October 18, 2016

Middle East’s Migrant Population More Than Doubles Since 2005

2. Economic growth attracts migrants to Persian Gulf

Despite a recent drop in oil prices and the financial crisis of 2008 and 2009, the economies of Persian Gulf countries expanded between 2005 and 2015. This economic expansion in countries like Saudi Arabia, United Arab Emirates (UAE), Kuwait, Oman, Qatar and Bahrain has encouraged millions of migrants to move to the Middle East in search of economic opportunity.

Overall, the number of non-displaced, international migrants living in the Middle East grew by 61% between 2005 and 2015, from about 19 to 31 million. (Non-displaced, international migrants are the remaining migrant population after displaced migrants are removed from the total foreign-born population provided by the United Nations. Most non-displaced, international migrants have moved for economic opportunity, but some may have also moved for other reasons including to join family or to study.)

At the country level, UAE saw the largest absolute increase in the number of non-displaced, international migrants – up by an estimated 4.8 million over the decade, as the population of this group increased from 3.3 million in 2005 to 8.1 million in 2015. Saudi Arabia had the second largest increase in its non-displaced, international migrant population, up an estimated 3.9 million over the same period, rising from 6.3 million in 2005 to 10.2 million in 2015.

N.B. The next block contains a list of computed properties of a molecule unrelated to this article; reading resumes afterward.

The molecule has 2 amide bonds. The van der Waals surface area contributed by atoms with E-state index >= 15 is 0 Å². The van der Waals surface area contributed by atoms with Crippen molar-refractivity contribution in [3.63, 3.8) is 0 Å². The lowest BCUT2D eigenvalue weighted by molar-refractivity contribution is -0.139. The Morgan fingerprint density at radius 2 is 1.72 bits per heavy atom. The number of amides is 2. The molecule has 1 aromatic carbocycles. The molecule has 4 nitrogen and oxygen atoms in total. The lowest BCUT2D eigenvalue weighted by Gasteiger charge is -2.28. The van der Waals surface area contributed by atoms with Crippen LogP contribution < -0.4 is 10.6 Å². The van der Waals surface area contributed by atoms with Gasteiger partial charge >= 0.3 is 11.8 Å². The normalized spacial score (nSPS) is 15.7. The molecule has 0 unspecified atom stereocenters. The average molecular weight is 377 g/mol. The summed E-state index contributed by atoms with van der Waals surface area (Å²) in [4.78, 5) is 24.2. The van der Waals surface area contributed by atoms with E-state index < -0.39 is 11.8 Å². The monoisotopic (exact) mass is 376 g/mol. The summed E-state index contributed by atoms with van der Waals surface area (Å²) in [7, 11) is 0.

By contrast, Qatar and Oman saw the largest percentage increase in their non-displaced, international migrant populations, each rising more than 150% during the decade.

Many migrants come to Persian Gulf countries as manual laborers on one- to two-year work visas. Most come from South Asia (India, Bangladesh and Pakistan) and elsewhere in East Asia (Indonesia and Philippines). Some renew their work visas and live in the Middle East for years. The Gulf nations also attract a sizable number of business, educational and medical professionals from Europe, North America and elsewhere. And increasingly, international students from around the world are studying at newly established and expanded universities and colleges in the Persian Gulf region.

A less pronounced increase in non-displaced, international migrants occurred in Israel. There, the total number of international migrants increased by 79,000 between 2005 and 2015. Some people moved to Israel for economic opportunity, while others have moved for religious or family reasons.

Today, several Persian Gulf states have majority foreign-born populations, mostly due to their high number of economic migrants. In fact, all Gulf Cooperation Council countries saw an increase in their share of foreign born between 2005 and 2015. About three-quarters or more of UAE (88%), Qatar (75%) and Kuwait (74%) populations in 2015 are non-displaced, international migrants. Meanwhile, about half (51%) of Bahrain’s population were foreign-born workers in 2015. Oman (41%) and Saudi Arabia (32%) have relatively smaller shares that are foreign born, but that are still significantly higher than the share found in many European countries or the United States.